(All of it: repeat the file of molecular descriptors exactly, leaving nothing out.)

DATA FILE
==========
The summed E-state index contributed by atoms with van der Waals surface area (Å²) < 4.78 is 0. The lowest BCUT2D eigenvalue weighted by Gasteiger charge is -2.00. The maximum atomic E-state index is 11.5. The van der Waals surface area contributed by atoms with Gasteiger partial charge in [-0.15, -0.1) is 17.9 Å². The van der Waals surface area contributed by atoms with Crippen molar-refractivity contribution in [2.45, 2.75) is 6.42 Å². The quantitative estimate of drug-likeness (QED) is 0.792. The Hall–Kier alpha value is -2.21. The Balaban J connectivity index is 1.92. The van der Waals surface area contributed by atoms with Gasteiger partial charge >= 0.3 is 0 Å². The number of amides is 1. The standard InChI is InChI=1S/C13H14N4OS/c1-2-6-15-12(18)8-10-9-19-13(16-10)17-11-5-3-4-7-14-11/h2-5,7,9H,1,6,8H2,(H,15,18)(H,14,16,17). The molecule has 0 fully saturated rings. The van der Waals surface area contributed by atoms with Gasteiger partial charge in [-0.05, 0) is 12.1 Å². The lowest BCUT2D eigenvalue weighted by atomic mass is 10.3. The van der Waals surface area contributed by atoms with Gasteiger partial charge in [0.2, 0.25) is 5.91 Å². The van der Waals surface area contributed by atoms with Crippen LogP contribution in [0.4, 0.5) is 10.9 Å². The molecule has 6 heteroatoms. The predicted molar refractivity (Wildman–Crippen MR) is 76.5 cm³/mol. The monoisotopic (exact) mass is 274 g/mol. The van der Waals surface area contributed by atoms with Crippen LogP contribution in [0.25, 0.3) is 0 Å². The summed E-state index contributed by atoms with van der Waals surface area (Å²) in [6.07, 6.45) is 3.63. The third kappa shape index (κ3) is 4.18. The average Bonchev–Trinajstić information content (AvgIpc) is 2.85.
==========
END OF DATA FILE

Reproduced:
The summed E-state index contributed by atoms with van der Waals surface area (Å²) < 4.78 is 0. The lowest BCUT2D eigenvalue weighted by Gasteiger charge is -2.00. The maximum atomic E-state index is 11.5. The van der Waals surface area contributed by atoms with Gasteiger partial charge in [-0.15, -0.1) is 17.9 Å². The van der Waals surface area contributed by atoms with Crippen molar-refractivity contribution in [2.45, 2.75) is 6.42 Å². The quantitative estimate of drug-likeness (QED) is 0.792. The Hall–Kier alpha value is -2.21. The Balaban J connectivity index is 1.92. The van der Waals surface area contributed by atoms with Gasteiger partial charge >= 0.3 is 0 Å². The number of amides is 1. The standard InChI is InChI=1S/C13H14N4OS/c1-2-6-15-12(18)8-10-9-19-13(16-10)17-11-5-3-4-7-14-11/h2-5,7,9H,1,6,8H2,(H,15,18)(H,14,16,17). The molecule has 0 fully saturated rings. The van der Waals surface area contributed by atoms with Gasteiger partial charge in [-0.05, 0) is 12.1 Å². The lowest BCUT2D eigenvalue weighted by atomic mass is 10.3. The van der Waals surface area contributed by atoms with Gasteiger partial charge in [0.2, 0.25) is 5.91 Å². The van der Waals surface area contributed by atoms with Crippen LogP contribution in [0.4, 0.5) is 10.9 Å². The molecule has 6 heteroatoms. The predicted molar refractivity (Wildman–Crippen MR) is 76.5 cm³/mol. The monoisotopic (exact) mass is 274 g/mol. The van der Waals surface area contributed by atoms with Crippen LogP contribution in [0.25, 0.3) is 0 Å². The summed E-state index contributed by atoms with van der Waals surface area (Å²) in [6.07, 6.45) is 3.63. The third kappa shape index (κ3) is 4.18. The average Bonchev–Trinajstić information content (AvgIpc) is 2.85.